# 4.2 Integer Exponents and the Quotient Rule

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4.2 Integer Exponents and the Quotient Rule

Integer Exponents and the Quotient Rule
In all earlier work, exponents were positive integers. Now, to develop a meaning for exponents that are not positive integers, consider the following list. Each time the exponent is reduced by 1, the value is divided by 2 (the bases). Using this pattern, the list can be continued to smaller and smaller integers. From the preceding list, it appears that we should define 20 as 1 and negative exponents as reciprocals. Slide 4.2-3

Objective 1 Use 0 as an exponent. Slide 4.2-4

Use 0 as an exponent. Zero Exponent
The definitions of 0 and negative exponents must satisfy the rules for exponents from Section 4.1. For example, if 60 = 1, then and so that the product rule is satisfied. Check that the power rules are also valid for a 0 exponent. Thus we define a 0 exponent as follows. Zero Exponent For any nonzero real number a, a0 = 1. Example: = 1 Slide 4.2-5

CLASSROOM EXAMPLE 1 Using Zero Exponents Evaluate. Solution:
Slide 4.2-6

Use negative numbers as exponents.
Objective 2 Use negative numbers as exponents. Slide 4.2-7

Use negative numbers as exponents.
Since and we can deduce that 2−n should equal Is the product rule valid in such a case? For example, The expression 6−2 behaves as if it were the reciprocal of 62 since their product is 1. The reciprocal of 62 is also leading us to define 6−2 as Negative Exponents For any nonzero real number a and any integer n, Example: Slide 4.2-8

Using Negative Exponents
CLASSROOM EXAMPLE 2 Using Negative Exponents Simplify. Solution: Slide 4.2-9

Changing from Negative to Positive Exponents
Use negative numbers as exponents. (cont’d) Consider the following: Therefore, Changing from Negative to Positive Exponents For any nonzero numbers a and b and any integers m and n, and Example: and Slide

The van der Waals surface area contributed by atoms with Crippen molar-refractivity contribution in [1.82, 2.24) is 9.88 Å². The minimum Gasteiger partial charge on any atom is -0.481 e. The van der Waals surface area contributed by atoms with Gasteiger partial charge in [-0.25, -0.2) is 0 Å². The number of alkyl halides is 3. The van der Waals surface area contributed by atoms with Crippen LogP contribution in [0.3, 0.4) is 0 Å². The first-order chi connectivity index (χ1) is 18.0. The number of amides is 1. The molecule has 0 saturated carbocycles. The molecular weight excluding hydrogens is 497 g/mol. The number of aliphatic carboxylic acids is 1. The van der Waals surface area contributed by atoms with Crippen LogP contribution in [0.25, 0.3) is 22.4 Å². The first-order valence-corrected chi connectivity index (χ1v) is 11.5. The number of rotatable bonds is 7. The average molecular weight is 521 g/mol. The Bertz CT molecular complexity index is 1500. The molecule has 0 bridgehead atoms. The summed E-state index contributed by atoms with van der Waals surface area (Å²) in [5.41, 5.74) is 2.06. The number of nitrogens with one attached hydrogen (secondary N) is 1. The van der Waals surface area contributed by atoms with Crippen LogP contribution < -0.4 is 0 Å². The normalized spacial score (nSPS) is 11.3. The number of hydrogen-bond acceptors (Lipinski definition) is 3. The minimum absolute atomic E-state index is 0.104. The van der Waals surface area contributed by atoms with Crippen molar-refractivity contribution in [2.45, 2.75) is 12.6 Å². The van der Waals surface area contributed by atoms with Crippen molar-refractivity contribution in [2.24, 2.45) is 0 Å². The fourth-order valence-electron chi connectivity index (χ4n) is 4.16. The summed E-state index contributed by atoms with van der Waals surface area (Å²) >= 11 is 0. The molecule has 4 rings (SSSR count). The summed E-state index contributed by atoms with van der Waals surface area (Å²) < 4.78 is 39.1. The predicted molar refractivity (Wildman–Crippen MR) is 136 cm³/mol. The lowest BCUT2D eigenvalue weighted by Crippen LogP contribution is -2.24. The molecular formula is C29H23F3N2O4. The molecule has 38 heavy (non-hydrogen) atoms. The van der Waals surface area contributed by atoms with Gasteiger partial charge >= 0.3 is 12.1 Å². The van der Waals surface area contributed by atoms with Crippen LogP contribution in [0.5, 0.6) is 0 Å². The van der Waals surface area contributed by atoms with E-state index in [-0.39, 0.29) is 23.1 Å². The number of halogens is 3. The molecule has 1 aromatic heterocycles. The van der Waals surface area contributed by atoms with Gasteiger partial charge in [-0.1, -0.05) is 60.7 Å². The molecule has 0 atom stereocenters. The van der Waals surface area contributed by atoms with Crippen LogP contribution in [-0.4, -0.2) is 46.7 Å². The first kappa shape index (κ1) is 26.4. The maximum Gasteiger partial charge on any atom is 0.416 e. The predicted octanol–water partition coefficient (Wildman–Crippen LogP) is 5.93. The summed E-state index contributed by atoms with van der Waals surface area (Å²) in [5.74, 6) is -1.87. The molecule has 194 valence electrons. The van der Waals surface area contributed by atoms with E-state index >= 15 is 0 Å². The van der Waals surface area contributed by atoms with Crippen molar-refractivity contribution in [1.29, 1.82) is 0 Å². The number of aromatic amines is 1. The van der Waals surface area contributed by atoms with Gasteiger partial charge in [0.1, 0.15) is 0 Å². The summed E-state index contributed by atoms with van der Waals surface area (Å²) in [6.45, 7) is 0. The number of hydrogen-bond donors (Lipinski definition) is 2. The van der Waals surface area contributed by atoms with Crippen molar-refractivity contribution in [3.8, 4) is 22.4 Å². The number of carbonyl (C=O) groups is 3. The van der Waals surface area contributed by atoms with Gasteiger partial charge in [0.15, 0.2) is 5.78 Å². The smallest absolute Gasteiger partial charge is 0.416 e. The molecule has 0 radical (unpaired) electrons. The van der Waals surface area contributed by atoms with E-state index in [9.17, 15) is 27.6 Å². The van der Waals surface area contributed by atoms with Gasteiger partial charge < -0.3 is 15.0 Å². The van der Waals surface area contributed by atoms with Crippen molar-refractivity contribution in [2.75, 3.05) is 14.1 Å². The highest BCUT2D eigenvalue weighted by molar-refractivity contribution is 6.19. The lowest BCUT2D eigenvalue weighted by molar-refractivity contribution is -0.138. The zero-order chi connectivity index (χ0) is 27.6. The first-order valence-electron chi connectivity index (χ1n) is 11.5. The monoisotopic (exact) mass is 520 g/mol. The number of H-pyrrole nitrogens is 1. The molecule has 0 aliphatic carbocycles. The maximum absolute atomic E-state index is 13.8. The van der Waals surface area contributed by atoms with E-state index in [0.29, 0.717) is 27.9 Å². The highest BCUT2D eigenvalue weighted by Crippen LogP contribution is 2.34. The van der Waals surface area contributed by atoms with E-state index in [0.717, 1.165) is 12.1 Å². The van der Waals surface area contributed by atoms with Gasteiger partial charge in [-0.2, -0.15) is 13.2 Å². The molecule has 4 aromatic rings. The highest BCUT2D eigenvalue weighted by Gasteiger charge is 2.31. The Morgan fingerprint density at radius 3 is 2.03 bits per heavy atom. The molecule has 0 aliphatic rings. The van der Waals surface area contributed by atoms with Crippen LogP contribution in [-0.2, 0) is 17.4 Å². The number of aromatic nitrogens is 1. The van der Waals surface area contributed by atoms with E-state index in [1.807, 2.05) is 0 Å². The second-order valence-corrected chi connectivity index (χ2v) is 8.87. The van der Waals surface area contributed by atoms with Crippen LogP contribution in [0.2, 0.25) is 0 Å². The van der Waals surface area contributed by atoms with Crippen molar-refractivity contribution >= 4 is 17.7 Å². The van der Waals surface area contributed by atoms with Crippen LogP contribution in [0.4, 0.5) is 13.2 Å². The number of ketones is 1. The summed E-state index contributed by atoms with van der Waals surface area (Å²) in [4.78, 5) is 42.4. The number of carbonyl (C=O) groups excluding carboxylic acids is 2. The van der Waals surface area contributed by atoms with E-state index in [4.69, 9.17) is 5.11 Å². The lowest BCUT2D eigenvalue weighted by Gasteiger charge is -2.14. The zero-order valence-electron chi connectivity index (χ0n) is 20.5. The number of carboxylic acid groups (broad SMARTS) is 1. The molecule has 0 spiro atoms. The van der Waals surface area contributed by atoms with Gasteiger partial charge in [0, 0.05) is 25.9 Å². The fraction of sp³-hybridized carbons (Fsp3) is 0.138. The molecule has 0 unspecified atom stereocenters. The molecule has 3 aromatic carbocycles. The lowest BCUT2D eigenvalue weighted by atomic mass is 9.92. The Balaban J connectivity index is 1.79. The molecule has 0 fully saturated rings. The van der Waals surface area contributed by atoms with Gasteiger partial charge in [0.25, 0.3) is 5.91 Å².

Changing from Negative to Positive Exponents
CLASSROOM EXAMPLE 3 Changing from Negative to Positive Exponents Simplify by writing with positive exponents. Assume that all variables represent nonzero real numbers. Solution: We cannot use this rule to change negative exponents to positive exponents if the exponents occur in a sum or difference of terms. For example, would be written with positive exponents as Slide

Use the quotient rule for exponents.
Objective 3 Use the quotient rule for exponents. Slide

Use the quotient rule for exponents.
We know that Notice that the difference between the exponents, 5 − 3 = 2, this is the exponent in the quotient. This example suggests the quotient rule for exponents. Quotient Rule for Exponents For any nonzero real number a and any integer m and n, (Keep the same base; subtract the exponents.) Example: Slide

Using the Quotient Rule
CLASSROOM EXAMPLE 4 Using the Quotient Rule Simplify by writing with positive exponents. Assume that all variables represent nonzero real numbers. Solution: Slide

Use the quotient rule for exponents.
The product, quotient, and power rules are the same for positive and negative exponents. Slide

Use combinations of rules.
Objective 4 Use combinations of rules. Slide

Using Combinations of Rules
CLASSROOM EXAMPLE 5 Using Combinations of Rules Simplify. Assume that all variables represent nonzero real numbers. Solution: Slide